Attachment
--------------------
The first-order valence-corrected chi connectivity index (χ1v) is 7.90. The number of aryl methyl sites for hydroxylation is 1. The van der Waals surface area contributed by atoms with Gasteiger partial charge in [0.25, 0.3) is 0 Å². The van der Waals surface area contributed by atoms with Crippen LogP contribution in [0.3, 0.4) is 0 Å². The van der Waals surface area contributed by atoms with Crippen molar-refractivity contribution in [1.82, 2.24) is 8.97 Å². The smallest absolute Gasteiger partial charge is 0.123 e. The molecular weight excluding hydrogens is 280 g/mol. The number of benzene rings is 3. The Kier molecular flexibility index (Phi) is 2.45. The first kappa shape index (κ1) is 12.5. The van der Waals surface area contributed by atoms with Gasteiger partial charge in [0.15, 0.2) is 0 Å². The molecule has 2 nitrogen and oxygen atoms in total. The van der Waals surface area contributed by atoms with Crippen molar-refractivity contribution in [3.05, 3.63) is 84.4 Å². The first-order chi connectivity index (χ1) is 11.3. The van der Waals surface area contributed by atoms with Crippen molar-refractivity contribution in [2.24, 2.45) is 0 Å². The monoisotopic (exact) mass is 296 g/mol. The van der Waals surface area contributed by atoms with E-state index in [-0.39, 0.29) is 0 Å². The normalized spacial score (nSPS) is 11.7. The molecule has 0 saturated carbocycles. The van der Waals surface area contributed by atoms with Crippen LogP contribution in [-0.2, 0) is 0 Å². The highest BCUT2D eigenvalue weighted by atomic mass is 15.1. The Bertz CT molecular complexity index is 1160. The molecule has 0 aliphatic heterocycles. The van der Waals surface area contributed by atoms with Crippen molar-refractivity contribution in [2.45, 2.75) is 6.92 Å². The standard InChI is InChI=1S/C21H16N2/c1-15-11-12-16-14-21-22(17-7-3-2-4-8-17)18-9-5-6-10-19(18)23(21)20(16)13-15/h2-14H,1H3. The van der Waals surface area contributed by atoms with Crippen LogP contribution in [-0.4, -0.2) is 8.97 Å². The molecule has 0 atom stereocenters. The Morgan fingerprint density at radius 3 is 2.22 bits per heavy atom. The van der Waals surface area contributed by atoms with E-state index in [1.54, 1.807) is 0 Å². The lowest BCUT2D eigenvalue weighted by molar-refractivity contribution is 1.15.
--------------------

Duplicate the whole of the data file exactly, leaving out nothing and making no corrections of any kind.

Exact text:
The first-order valence-corrected chi connectivity index (χ1v) is 7.90. The number of aryl methyl sites for hydroxylation is 1. The van der Waals surface area contributed by atoms with Gasteiger partial charge in [0.25, 0.3) is 0 Å². The van der Waals surface area contributed by atoms with Crippen LogP contribution in [0.3, 0.4) is 0 Å². The van der Waals surface area contributed by atoms with Crippen molar-refractivity contribution in [1.82, 2.24) is 8.97 Å². The smallest absolute Gasteiger partial charge is 0.123 e. The molecular weight excluding hydrogens is 280 g/mol. The number of benzene rings is 3. The Kier molecular flexibility index (Phi) is 2.45. The first kappa shape index (κ1) is 12.5. The van der Waals surface area contributed by atoms with Gasteiger partial charge in [0.15, 0.2) is 0 Å². The molecule has 2 nitrogen and oxygen atoms in total. The van der Waals surface area contributed by atoms with Crippen molar-refractivity contribution in [3.05, 3.63) is 84.4 Å². The first-order chi connectivity index (χ1) is 11.3. The van der Waals surface area contributed by atoms with Crippen molar-refractivity contribution in [2.24, 2.45) is 0 Å². The monoisotopic (exact) mass is 296 g/mol. The van der Waals surface area contributed by atoms with E-state index in [-0.39, 0.29) is 0 Å². The normalized spacial score (nSPS) is 11.7. The molecule has 0 saturated carbocycles. The van der Waals surface area contributed by atoms with Crippen LogP contribution in [-0.2, 0) is 0 Å². The highest BCUT2D eigenvalue weighted by atomic mass is 15.1. The Bertz CT molecular complexity index is 1160. The molecule has 0 aliphatic heterocycles. The van der Waals surface area contributed by atoms with Crippen molar-refractivity contribution in [2.45, 2.75) is 6.92 Å². The standard InChI is InChI=1S/C21H16N2/c1-15-11-12-16-14-21-22(17-7-3-2-4-8-17)18-9-5-6-10-19(18)23(21)20(16)13-15/h2-14H,1H3. The van der Waals surface area contributed by atoms with Crippen LogP contribution in [-0.4, -0.2) is 8.97 Å². The molecule has 0 atom stereocenters. The Morgan fingerprint density at radius 3 is 2.22 bits per heavy atom. The van der Waals surface area contributed by atoms with E-state index in [1.54, 1.807) is 0 Å². The lowest BCUT2D eigenvalue weighted by molar-refractivity contribution is 1.15.